For the eighth year in a row, a team of enthusiastic volunteer divers willingly gave up spending a sunny spring Sunday in the fresh air for a dive into the murky waters of Puget Sound to collect and haul to the surface the plethora of underwater debris that collects beneath the Edmonds Marina boat moorage.
Organized by internationally-known underwater photographer, dive instructor and ocean cleanup advocate “Ocean Annie” Crawley of Edmonds, the effort is just one more reflection of Crawley’s life-long mission to raise awareness of the ocean environment and advocate for its protection.
“The marina cleanup is a team effort by members of Our Ocean and You,” explained Crawley. “We are a group of like-minded enthusiasts united for the health of the ocean and dedicated to raising awareness of how it’s connected to all of us. You don’t need to be a diver to be part of the group — it’s open to everyone — all you need to do is agree to be a voice for the ocean.” (See the Our Ocean and You team sign up page here)
Sunday’s volunteers, all members of Our Ocean and You, included not only divers, but a dedicated crew of folks on dry land who collected the trash as the dive team brought it up, carried it to a staging area located in the Edmonds Marina parking lot, sorted and documented it, and finally dispatched it to appropriate dumpsters — being careful to separate out recyclables (e.g., glass) and potentially hazardous materials (e.g., mercury-containing cell phones).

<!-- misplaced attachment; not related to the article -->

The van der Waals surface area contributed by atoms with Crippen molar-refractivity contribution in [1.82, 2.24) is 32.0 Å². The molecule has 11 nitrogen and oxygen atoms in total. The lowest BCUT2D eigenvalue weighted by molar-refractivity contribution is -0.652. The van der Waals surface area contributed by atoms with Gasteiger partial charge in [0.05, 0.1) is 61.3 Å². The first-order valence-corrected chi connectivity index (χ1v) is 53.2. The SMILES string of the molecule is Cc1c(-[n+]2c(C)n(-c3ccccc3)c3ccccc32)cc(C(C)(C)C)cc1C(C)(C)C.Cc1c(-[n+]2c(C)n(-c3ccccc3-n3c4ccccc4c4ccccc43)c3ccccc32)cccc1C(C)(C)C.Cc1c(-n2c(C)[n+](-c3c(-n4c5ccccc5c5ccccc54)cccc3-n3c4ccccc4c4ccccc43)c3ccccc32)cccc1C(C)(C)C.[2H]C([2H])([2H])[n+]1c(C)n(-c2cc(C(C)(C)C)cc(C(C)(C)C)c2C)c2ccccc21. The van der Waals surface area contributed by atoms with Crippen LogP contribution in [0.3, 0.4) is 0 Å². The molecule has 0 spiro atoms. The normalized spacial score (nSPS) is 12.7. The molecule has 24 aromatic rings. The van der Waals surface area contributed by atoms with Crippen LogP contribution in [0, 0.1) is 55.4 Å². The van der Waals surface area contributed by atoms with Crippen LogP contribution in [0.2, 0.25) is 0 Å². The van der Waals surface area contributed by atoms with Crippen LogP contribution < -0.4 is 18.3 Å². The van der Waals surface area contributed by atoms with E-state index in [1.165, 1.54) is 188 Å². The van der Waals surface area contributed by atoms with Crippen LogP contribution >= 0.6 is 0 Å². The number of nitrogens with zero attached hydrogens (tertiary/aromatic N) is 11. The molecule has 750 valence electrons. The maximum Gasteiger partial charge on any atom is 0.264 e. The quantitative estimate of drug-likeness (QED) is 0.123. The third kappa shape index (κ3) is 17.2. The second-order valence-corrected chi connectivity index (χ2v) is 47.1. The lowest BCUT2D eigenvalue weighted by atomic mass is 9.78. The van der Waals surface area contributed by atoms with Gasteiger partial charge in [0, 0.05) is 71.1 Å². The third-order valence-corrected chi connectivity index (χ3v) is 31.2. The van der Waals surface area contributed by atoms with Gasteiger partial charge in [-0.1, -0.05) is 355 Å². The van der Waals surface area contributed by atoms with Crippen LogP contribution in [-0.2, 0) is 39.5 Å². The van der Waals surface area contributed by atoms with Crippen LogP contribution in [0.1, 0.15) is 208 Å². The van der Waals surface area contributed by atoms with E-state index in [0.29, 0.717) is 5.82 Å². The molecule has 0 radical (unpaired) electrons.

Now a twice-yearly tradition (cleanups are conducted in spring and fall), the Edmonds Marina cleanup began in 2014 as a Meadowdale High School senior project. Then-graduating senior Shane Hayes, a certified scuba diver, came up with the idea and contacted Crawley, who enthusiastically agreed to be his project coordinator.
“That first effort was such a success and participants enjoyed it so much,” recalled Crawley. “Over the years it just kept growing and now it’s become a community event that helps raise awareness about ocean pollution in our own community.”
Crawley’s mission hit high gear in 2009 after she visited the “great Pacific garbage patch,” an area of ocean where currents converge and cause millions of tons of floating debris (mostly plastics) to collect across an area twice the size of Texas.
“In 2009 I came home from the garbage patch and began spreading the word,” Crawley explained. “At that time not many folks understood about ocean pollution. But that’s changed as more people became aware. Locally we’re really trying to get the ocean into the hearts and minds of everybody in the Edmonds community so they can understand what lies just below the surface, and today’s cleanup is one way we’re doing that.”
And the community is rallying behind the effort, with major sponsorships from Edmonds Underwater Sports and the Port of Edmonds, among others.
“This brings real value to the Port,” remarked Port Commissioner Angela Harris, who was on hand for Sunday’s cleanup. “It’s bringing increased awareness of what’s going on under the surface, the ecological damage this debris can do, and that we need to be careful. Annie has so much passion for this – we’re lucky to be able to partner with her.”
— Story and photos by Larry Vogel